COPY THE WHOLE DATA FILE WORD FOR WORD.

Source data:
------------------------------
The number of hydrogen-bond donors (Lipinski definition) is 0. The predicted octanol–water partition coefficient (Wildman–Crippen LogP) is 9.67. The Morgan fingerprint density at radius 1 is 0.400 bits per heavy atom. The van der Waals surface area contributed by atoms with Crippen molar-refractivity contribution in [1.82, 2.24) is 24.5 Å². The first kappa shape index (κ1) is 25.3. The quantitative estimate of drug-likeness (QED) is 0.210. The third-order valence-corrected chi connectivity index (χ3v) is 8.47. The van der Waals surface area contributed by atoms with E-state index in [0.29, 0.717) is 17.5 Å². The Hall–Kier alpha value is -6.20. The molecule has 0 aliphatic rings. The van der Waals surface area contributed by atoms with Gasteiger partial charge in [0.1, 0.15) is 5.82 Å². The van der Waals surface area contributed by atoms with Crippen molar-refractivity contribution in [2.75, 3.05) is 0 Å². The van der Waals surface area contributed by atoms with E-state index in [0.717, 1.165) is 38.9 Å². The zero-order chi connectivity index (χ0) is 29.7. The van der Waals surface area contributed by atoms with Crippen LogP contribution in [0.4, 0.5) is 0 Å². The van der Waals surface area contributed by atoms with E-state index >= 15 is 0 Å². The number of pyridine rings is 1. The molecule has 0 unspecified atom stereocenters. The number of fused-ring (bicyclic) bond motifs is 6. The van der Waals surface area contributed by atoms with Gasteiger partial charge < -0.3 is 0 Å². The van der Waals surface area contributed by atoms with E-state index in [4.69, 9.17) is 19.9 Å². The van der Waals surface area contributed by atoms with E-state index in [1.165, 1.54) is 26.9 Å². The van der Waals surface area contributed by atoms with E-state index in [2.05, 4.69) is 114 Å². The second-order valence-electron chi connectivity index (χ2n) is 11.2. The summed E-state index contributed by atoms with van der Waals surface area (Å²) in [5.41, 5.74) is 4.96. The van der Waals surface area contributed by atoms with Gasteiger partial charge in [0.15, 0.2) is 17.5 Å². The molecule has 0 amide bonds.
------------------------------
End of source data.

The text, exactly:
The number of hydrogen-bond donors (Lipinski definition) is 0. The predicted octanol–water partition coefficient (Wildman–Crippen LogP) is 9.67. The Morgan fingerprint density at radius 1 is 0.400 bits per heavy atom. The van der Waals surface area contributed by atoms with Crippen molar-refractivity contribution in [1.82, 2.24) is 24.5 Å². The first kappa shape index (κ1) is 25.3. The quantitative estimate of drug-likeness (QED) is 0.210. The third-order valence-corrected chi connectivity index (χ3v) is 8.47. The van der Waals surface area contributed by atoms with E-state index in [0.29, 0.717) is 17.5 Å². The Hall–Kier alpha value is -6.20. The molecule has 0 aliphatic rings. The van der Waals surface area contributed by atoms with Gasteiger partial charge in [0.1, 0.15) is 5.82 Å². The van der Waals surface area contributed by atoms with Crippen molar-refractivity contribution in [2.75, 3.05) is 0 Å². The van der Waals surface area contributed by atoms with E-state index in [0.717, 1.165) is 38.9 Å². The zero-order chi connectivity index (χ0) is 29.7. The van der Waals surface area contributed by atoms with Crippen LogP contribution in [0.4, 0.5) is 0 Å². The van der Waals surface area contributed by atoms with E-state index >= 15 is 0 Å². The number of pyridine rings is 1. The molecule has 0 unspecified atom stereocenters. The number of fused-ring (bicyclic) bond motifs is 6. The van der Waals surface area contributed by atoms with Gasteiger partial charge < -0.3 is 0 Å². The van der Waals surface area contributed by atoms with E-state index in [4.69, 9.17) is 19.9 Å². The van der Waals surface area contributed by atoms with E-state index in [1.165, 1.54) is 26.9 Å². The van der Waals surface area contributed by atoms with E-state index in [2.05, 4.69) is 114 Å². The second-order valence-electron chi connectivity index (χ2n) is 11.2. The summed E-state index contributed by atoms with van der Waals surface area (Å²) in [5.41, 5.74) is 4.96. The van der Waals surface area contributed by atoms with Gasteiger partial charge in [0.15, 0.2) is 17.5 Å². The molecule has 0 amide bonds.